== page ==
Advertisement
 
YOU ARE HERE: LAT HomeCollectionsBorrowers
IN THE NEWS

Borrowers

REAL ESTATE
March 7, 1999
I could not agree more with Kenneth R. Harney's Feb. 14 Your Mortgage column headlined "Clinton Proposal Looks Like a Tax on Home Loans." Now instead of a tax, it will be called a "mortgage transaction fee." This will be buried in myriad paperwork when securing a refinance or mortgage loan and will undoubtedly be unnoticed by a majority of borrowers. Just another liberal boondoggle to keep the tax structure going on ad nauseam. It is time to have another Boston Tea Party. BOB HOFFMAN Newport Beach
Advertisement
BUSINESS
May 16, 2010 | By Kenneth R. Harney
If you're thinking about applying for a home mortgage this year, here's some important news: Beginning June 1, your lender is likely to order a second full credit screening immediately before closing. The last-minute credit report will be designed to find out whether you've obtained — or even shopped for — new debt between the date of your loan application and the closing. If you've made applications for credit of any type — for furnishings and appliances for the new house, a car, landscaping, a home equity line, a new credit card — the closing could be put on hold pending additional research by the lender.
BUSINESS
March 28, 2013 | By E. Scott Reckard, Los Angeles Times
In a push to simplify mortgage modifications, federal regulators announced a streamlined process that doesn't require borrowers to prove a hardship. "This new option gives delinquent borrowers another path to avoid foreclosure," Edward J. DeMarco, acting director of the Federal Housing Finance Agency, said in a statement announcing the modifications Wednesday. The new modifications, however, would not include reducing the loan balance, a move promoted by housing advocates and others but resisted by DeMarco, who says it would end up costing taxpayers money and would encourage defaults.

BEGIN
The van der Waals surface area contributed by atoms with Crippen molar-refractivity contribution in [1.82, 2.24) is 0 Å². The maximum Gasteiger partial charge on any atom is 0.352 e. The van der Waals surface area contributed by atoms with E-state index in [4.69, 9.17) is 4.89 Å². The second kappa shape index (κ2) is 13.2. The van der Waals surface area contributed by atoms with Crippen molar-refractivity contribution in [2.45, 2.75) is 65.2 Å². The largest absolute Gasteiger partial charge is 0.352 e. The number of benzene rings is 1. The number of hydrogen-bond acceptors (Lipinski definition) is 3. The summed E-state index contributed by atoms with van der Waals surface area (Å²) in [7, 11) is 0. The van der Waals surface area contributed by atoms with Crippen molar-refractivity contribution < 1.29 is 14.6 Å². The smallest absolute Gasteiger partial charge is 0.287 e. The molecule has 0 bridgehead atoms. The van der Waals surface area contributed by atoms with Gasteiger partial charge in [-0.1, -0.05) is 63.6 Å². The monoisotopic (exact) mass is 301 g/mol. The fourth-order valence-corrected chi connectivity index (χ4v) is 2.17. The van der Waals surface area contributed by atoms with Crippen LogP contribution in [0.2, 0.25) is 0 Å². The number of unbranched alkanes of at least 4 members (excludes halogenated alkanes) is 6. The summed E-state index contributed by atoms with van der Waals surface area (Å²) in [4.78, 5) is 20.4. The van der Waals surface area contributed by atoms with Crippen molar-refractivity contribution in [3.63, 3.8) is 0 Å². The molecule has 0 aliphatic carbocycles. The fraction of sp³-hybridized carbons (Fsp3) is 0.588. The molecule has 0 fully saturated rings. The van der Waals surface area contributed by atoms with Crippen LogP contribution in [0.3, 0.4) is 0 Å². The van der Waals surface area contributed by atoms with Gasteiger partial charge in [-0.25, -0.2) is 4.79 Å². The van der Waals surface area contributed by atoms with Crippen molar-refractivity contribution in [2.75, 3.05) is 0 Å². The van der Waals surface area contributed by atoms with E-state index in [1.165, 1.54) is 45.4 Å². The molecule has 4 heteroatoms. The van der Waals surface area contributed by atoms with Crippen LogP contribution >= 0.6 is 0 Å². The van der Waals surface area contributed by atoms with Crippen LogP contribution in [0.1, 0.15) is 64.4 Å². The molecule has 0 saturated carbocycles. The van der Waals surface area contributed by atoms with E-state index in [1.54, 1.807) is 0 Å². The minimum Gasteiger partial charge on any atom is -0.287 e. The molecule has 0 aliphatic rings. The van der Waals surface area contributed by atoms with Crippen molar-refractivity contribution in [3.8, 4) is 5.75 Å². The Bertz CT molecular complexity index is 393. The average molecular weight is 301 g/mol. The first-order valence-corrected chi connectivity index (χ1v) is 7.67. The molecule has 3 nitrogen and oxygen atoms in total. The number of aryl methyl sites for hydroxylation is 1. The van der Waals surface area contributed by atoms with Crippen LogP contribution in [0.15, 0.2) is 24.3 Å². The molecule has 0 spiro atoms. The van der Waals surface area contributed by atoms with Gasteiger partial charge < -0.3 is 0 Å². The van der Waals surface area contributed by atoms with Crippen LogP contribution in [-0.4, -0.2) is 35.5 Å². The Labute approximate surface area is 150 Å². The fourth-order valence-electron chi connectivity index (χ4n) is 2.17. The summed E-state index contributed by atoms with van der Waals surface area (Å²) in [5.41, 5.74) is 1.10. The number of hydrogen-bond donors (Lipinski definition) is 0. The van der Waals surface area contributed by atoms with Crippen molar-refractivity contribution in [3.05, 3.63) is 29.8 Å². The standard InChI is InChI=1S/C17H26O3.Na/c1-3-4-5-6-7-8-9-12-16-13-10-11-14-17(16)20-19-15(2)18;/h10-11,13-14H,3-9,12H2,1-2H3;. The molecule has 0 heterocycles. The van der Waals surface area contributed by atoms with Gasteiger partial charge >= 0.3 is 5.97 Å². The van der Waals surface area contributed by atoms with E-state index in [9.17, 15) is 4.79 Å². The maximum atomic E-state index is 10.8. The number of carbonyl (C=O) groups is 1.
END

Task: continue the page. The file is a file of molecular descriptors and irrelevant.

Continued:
BUSINESS
October 13, 2013 | By Lew Sichelman
Anyone thinking of skating on mortgages owned by either Fannie Mae or Freddie Mac may want to think again. As a result of new government reports, the two companies say they are going to do a better job of going after so-called strategic defaulters. Fannie and Freddie can pursue judgments against borrowers who walk away from their loans even though they have the ability to make their payments. That's called a strategic default, and many borrowers are taking that step - typically throwing in the towel because their homes are no longer worth as much as they owe. But when their homes are sold at foreclosure and the proceeds are not enough to cover their outstanding loan balances, it creates a deficiency for which many defaulters either don't realize they are liable or don't care.
REAL ESTATE
May 31, 1987 | DAVID W. MYERS
State and federal lawmakers are considering five proposals that consumer advocates say would put mortgage shoppers on more even footing with lenders. In Washington, Rep. Dean A. Gallo (R-N.J.) is expected to introduce a proposal later this week that would make it tougher for lenders to back out of an agreement to fund a low-interest loan after interest rates suddenly rise.
OPINION
April 15, 2013 | By The Times editorial board